The high cost of living surpassed retirement preparedness and health care costs as the top financial wellness issue that employers are addressing for their workers.
That was one of the findings of the 2023 Workplace Wellness Survey published by the Employee Benefit Research Institute and Greenwald Research. The survey results were discussed during EBRI’s recent Financial Well-being Symposium.
Employers are responding to their workers’ financial well-being concerns, said Craig Copeland, EBRI director of wealth benefits research.
Employers focus on high cost of living
More than one-third (34%) of employers surveyed said they are trying to address workers’ high costs of living. That percentage was followed closely by addressing workers’ retirement preparedness (31%) and health care costs (28%). Other top issues employers are addressing with financial wellness initiatives include:
Budgeting and money management (26%).
Daily living expenses (23%).
Financial-related stress (21%).
Work-related stress (20%).
Unexpected expenses (13%).
Stress related to personal relationships or home life (13%).
Caregiving for children, or balancing work and parenting (13%).
Child-related expenses (13%).
Not saving enough (10%).
Low wages (10%).
Unexpected reduction in wages due to illness or disability (10%).
Racial health and economic disparities in the workforce (9%).
Caregiving for people other than children (8%).
“Given the persistence of high inflation, employers have stepped up in their well-being benefits to help employees save money,” Copeland said.
The Financial Well-Being Employer Survey was conducted with 252 full-time benefits decision-makers who work at companies with at least 500 employees.
Who is offering financial wellness benefits?
More than half of the firms surveyed currently offer financial wellness initiatives to their workers, Copeland said. Nearly six in 10 firms with 10,000 employees or more offer these benefits.
Employers are not only offering financial wellness benefits, they plan to expand those offerings, the survey indicated.
More than eight in 10 of those who currently offer financial wellness initiatives expect to offer a wider range of benefits in the future, while 19% said their offerings will remain the same.
Workers are wrestling with higher costs, and they are not alone. Their employers are dealing with higher costs of providing benefits, Copeland said. The survey showed 26% of employers that offer financial wellness benefits spend $100 or more per employee on those benefits. Fifty-five percent of employers offering financial wellness benefits spend $50 or less per employee on those benefits.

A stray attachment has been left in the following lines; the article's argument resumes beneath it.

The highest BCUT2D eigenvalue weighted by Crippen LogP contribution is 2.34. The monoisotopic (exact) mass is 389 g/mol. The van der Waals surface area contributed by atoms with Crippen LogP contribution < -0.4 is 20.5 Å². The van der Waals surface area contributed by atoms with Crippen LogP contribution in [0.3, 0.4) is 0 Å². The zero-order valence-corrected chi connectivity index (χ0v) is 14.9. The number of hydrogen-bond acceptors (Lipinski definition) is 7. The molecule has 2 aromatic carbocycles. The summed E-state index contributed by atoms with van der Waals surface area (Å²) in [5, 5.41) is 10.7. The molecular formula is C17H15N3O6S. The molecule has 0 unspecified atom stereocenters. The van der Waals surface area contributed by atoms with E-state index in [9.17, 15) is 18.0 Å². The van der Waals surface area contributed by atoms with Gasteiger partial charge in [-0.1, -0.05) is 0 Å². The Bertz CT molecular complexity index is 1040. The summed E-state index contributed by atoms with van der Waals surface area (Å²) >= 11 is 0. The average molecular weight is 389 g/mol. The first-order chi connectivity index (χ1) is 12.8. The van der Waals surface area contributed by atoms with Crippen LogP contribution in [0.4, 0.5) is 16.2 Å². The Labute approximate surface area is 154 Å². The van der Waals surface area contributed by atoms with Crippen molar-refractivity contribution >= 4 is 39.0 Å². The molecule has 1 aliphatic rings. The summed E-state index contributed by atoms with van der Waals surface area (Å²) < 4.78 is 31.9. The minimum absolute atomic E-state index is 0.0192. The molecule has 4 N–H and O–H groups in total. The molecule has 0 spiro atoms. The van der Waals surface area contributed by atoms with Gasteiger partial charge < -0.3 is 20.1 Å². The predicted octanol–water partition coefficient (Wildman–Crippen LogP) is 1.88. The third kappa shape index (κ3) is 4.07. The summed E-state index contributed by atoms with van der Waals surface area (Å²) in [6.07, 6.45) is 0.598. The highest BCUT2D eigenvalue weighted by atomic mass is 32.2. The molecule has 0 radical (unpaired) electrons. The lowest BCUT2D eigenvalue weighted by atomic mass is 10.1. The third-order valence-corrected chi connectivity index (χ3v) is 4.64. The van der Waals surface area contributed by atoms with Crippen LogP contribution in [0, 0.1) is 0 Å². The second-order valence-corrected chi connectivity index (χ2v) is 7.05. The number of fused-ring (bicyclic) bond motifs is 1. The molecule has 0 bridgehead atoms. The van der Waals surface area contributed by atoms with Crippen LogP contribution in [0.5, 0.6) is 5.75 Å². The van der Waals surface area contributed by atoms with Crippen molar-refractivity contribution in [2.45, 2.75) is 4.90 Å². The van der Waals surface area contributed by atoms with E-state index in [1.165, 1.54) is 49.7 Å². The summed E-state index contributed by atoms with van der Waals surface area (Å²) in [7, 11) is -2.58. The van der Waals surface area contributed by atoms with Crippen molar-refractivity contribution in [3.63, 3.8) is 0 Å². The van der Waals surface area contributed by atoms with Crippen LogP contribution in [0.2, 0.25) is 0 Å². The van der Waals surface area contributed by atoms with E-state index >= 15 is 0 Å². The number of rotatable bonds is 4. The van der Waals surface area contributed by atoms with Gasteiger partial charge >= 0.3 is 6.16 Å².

“One of the big things companies are telling us about offering or expanding financial wellness benefits is the cost of providing them,” Copeland said. “But even though these costs are a top concern, benefit managers said they expect their employers to provide more money for these programs. They expect the costs will increase. No one expects their budget to go down.”
But although employers are offering financial wellness benefits, employee usage of those benefits received mixed reports. More than three in 10 firms that offer financial wellness benefits said their workers use them. Meanwhile, six in 10 firms said more employees than expected use those benefits.
What financial wellness benefits are they offering?
The survey asked about 16 specific financial wellness benefits that employers could offer and found that employers offer an average of five of them, a statistic that Copeland said is roughly unchanged from last year.
Employee discount programs, basic money management tools and financial investment education are the most-offered benefits, while short-term loans through payroll deduction or debt management are offered by the fewest employers. Other financial wellness benefits employers reported offering include:
Financial planning education.
Tuition reimbursement or assistance.
Personalized financial counseling.
Education on the impact of inflation on retirement planning.
Personalized credit or debt counseling.
Emergency hardship assistance.
Incentives or gamification around saving.
Bank-at-work partnership with a bank or credit union.
Payroll advance loans through an employer.
Student loan debt assistance.
Susan Rupe is managing editor for InsuranceNewsNet. She formerly served as communications director for an insurance agents’ association and was an award-winning newspaper reporter and editor. Contact her at Susan.Rupe@innfeedback.com. Follow her on Twitter @INNsusan.
© Entire contents copyright 2023 by InsuranceNewsNet.com Inc. All rights reserved. No part of this article may be reprinted without the expressed written consent from InsuranceNewsNet.com.
The post High cost of living is top financial wellness issue for employers, workers appeared first on Insurance News | InsuranceNewsNet.